CHICOPEE — The former central library project received its final source on funding after the American Rescue Plan Act Committee approved a $3.2 million proposal at its Feb. 6 meeting.

After meeting with the City Council to receive most of the funding for the former central library project on Jan. 30, the additional ARPA funds were the last source of money that needed to be secured to start the project.

The estimated cost of the project is approximately $10.7 million including the lowest bid the project received, an owner’s project manager, Architect, independent material testing and contingencies.

Anticipated funding sources included the remaining ARPA funds, a state legislature earmark for $500,000 and bonding that was already allocated.
In 2019, a bond authorization was approved by the City Council in the amount of $750,000 to repair the leaking roof but Americans with Disabilities Act compliance was not included in the estimate.

There was also $3.5 million in ARPA funds set aside for the project with only approximately $824,000 of it being used for assessment and design work.
The total anticipated funding sources is $3.9 million bringing the total balance remaining to $6.8 million.

The three potential sources of funding to complete the project included additional ARPA funding, the Stabilization fund and/or bonding.

On Jan. 30, the City Council agreed to increase the bond authorization of this project by $1.75 million, use $2.1 million from the stabilization fund and create a former central library commission for the project.

After the City Council approved two of the sources for funding, the ARPA Committee approved using $3.2 million in additional ARPA funds to help start the project.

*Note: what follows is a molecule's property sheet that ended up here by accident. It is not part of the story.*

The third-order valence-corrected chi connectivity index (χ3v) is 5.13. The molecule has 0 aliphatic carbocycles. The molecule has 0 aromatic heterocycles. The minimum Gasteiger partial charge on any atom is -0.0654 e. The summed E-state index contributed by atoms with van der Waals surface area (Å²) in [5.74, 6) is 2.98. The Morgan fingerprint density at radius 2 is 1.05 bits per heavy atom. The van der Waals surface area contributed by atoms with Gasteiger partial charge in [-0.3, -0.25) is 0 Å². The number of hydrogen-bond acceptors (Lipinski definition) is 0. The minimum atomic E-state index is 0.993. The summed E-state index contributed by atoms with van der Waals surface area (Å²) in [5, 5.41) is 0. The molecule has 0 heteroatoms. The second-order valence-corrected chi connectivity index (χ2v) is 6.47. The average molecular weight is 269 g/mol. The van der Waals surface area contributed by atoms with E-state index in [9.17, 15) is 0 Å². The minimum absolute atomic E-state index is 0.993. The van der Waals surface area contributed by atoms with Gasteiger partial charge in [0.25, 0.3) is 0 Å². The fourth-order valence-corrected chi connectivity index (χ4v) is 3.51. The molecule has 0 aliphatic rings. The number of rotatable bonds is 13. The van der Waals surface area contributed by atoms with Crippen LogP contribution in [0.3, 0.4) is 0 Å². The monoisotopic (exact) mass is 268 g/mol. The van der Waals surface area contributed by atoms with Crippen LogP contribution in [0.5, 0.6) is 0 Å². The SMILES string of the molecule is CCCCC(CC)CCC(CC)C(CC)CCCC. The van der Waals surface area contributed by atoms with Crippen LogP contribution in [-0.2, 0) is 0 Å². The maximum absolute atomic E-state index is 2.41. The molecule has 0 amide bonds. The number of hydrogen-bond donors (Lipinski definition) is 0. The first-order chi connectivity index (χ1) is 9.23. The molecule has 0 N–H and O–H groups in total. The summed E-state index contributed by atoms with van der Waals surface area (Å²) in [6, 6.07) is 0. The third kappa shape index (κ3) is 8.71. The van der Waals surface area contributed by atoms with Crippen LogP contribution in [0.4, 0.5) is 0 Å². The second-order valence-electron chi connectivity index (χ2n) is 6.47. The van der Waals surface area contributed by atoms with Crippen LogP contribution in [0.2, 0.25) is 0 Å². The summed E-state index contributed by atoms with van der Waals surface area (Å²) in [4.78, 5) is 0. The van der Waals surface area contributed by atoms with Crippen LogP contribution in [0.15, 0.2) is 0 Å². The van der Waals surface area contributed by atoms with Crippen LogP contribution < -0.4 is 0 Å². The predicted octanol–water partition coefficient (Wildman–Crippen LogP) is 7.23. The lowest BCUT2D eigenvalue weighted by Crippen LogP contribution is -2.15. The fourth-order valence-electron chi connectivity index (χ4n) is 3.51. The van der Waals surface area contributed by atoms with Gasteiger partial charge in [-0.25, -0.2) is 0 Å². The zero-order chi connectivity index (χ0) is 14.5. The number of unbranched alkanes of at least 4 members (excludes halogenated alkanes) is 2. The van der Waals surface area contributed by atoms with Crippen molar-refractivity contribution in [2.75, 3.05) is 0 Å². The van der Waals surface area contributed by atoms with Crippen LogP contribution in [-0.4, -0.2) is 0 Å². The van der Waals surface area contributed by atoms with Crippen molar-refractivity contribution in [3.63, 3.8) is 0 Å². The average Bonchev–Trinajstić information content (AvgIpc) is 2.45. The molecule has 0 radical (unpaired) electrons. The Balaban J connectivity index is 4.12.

The building that has sat vacant for 20 years might finally have a path to being used again.

Right now, the building needs many repairs to be viable to be used including adding an elevator, replacing the roof, fixing and adding new mechanical systems, life safety systems, security and fire suppression and upgrading the limited electricity.

Planning Director Lee Pouliot said the project is anticipated to be a 10-month construction project with another two months being for closeout with early 2025 being a potential time for this building to be usable.

The proposed use will not be officially known until the construction is complete but some ideas include a community space for evening meetings, offices for the cultural council, offices for the commission on disability, use for small business programs, have a farmer’s market inside during bad weather along with helping address city space issues.

Vieau said, “Its taken us quite a journey to get us where we are. The goal has been since being a member of the City Council to mayor, to find a way to get some activity and reactivate the central library.”

tgarnet@thereminder.com | + posts